Q: What about naturalized citizens who were not born here? How would they be covered?
Because naturalized citizens share in the hard work of creating the American dream, they too should have a way to benefit from their contributions. In that spirit, a separate but similarly administered fund would be created, funded with up to $1 billion dollars per year, to accommodate our naturalized citizens upon their retirement. This fund would not necessarily be a guarantee though, like the Whole Life Pension Plan. Each naturalized citizen would be required to contribute at least $600 a year for 5 years cumulatively in order to draw a pension. And they must have worked in the U.S. for at least 15 years prior to retirement. We must remember that our retirement program is being designed to reward our citizens for their contributions, not to act as a stimulus for the world’s poor to flood our shores in their golden years.

Q: Would the National Whole Life Pension Plan be guaranteed to all citizens who are born in America?
Except in cases of lifetime imprisonment or banishment, each citizen would be able to collect their pension funds upon reaching age 70.

Q: What happens to someone’s account if they die before they can collect?
The answer to this question depends upon when the person passed away. If they had not yet begun their working life, or if they were single and had no dependants, then their personal account would be reabsorbed into the general Social Services budget. If, on the other hand, a spouse and/or children survived the person, those survivors would have a claim to the account and could receive a single lump-sum payout, minus a 25% tax, which would be transferred to the general Social Services budget. If they were to die after reaching retirement, the remaining balance would be transferred to their estate for distribution to their heirs.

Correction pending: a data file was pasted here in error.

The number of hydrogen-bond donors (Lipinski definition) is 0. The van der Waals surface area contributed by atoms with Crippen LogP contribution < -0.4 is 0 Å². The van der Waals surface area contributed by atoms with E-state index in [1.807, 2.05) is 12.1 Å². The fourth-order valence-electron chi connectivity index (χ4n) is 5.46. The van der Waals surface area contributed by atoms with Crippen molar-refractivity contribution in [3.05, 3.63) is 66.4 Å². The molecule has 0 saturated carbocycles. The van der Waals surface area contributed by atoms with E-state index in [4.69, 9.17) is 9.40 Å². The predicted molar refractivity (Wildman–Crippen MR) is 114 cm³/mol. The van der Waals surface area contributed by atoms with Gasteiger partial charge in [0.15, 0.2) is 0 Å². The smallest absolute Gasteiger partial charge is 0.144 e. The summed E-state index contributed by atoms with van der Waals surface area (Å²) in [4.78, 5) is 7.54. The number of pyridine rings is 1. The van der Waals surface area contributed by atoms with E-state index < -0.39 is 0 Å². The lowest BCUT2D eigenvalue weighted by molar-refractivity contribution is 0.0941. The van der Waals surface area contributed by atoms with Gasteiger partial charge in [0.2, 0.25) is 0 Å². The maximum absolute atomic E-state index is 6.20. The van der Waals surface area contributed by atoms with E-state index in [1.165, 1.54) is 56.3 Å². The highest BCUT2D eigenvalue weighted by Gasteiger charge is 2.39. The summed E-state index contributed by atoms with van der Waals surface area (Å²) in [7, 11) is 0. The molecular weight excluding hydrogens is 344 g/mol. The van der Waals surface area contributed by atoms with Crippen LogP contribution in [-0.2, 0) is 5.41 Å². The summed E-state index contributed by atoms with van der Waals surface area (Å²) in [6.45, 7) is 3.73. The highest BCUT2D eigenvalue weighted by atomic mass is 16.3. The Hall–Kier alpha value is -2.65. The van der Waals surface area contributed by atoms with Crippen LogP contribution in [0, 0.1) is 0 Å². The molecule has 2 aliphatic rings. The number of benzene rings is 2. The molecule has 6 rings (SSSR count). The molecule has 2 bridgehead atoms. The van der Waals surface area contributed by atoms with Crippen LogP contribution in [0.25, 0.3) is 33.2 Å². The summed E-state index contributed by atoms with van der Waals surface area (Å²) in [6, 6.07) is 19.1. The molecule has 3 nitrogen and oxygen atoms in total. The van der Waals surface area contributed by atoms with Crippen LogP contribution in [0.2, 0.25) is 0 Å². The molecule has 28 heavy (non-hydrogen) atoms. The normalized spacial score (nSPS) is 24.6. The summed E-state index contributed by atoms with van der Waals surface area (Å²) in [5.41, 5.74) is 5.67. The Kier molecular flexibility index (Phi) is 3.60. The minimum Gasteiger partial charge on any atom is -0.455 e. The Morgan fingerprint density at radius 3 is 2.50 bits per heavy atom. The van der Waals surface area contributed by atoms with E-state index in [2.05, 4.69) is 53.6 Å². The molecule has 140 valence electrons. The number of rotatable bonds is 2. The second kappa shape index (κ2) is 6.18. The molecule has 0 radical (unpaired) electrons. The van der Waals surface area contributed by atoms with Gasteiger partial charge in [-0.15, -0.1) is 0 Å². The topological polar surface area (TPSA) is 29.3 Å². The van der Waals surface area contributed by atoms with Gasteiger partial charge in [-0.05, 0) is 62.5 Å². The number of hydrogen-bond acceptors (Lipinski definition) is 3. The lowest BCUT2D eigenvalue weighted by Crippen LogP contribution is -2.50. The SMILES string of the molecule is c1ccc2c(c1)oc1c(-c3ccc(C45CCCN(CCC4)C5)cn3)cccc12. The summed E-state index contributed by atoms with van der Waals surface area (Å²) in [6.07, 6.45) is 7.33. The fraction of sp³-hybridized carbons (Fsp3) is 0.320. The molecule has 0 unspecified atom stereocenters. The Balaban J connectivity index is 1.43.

Q: Who administers these accounts? And if it’s the government, how can we be sure that they won’t just raid this fund like they did the original retirement fund?
Initial collection and disbursement of the account funds would be handled by a government administration, but would be subject to strict guidelines and frequent audits. Legislation would be enacted that would forbid inclusion of these retirement funds in any federal budgeting process and no Congress could never leverage another expense on the backs of o
ur retirement accounts. Any attempt to do so by a lawmaker would result in immediate impeachment proceedings, presided over by a combined citizen-judicial-legislative panel. Further, each personal account would be established as a deposit only account, and have a unique unlock code that was time dated for withdrawal activation only at the account holders 70th birthday.